Please see my latest wire as Brexit diarist for The New York Sun, ‘Trump may meet BoJo in Brexit row’:
Could Boris Johnson emerge from the debacle of Chequers to become prime minister of Britain? That is the question following Theresa May’s capitulation, where she committed the government to a soft-Brexit that seems foredoomed to satisfy neither the Remainers or those who want to hold out for the expressed will of Britons for full independence.
Mrs. May’s Brexit secretary, David Davis, was first to resign late Sunday. In his resignation letter, Mr. Davis wrote that he feared “the current trend of policy and tactics is making” leaving the EU customs and regulatory framework “look less and less likely” and that the upshot of Chequers “will be to make the supposed control by Parliament illusory rather than real.”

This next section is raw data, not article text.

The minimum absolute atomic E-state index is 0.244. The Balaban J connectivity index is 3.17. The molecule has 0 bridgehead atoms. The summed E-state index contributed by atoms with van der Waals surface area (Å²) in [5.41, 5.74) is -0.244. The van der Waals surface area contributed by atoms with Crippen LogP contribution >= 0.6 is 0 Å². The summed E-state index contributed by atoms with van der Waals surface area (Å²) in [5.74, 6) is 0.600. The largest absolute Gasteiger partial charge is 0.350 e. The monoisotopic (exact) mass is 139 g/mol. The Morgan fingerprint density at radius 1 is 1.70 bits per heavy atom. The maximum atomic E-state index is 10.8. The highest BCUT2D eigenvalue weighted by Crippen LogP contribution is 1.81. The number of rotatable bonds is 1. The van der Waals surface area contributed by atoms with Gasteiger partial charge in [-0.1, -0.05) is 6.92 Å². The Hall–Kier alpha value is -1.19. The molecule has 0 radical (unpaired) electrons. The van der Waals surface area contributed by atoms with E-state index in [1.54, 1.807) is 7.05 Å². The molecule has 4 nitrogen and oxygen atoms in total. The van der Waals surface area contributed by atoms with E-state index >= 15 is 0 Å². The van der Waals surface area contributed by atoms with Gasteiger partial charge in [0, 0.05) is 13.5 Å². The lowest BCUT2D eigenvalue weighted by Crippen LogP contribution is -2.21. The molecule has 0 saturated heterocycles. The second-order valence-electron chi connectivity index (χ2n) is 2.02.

The foreign secretary made his move the following morning. In his letter taking leave of office, Mr. Johnson feared that the Brexit “dream is dying, suffocated by needless self-doubt.” The government’s position on Brexit, he said, means that Britain is “truly headed for the status of colony,” even before Brussels has made its counter-proposal.
With the Chequers agreement in hand, Mr. Johnson said “the Government now has a song to sing” but, having “practiced the words over the weekend,” he admitted that “they stick in the throat.”
My thanks to editor Seth Lipsky of The New York Sun.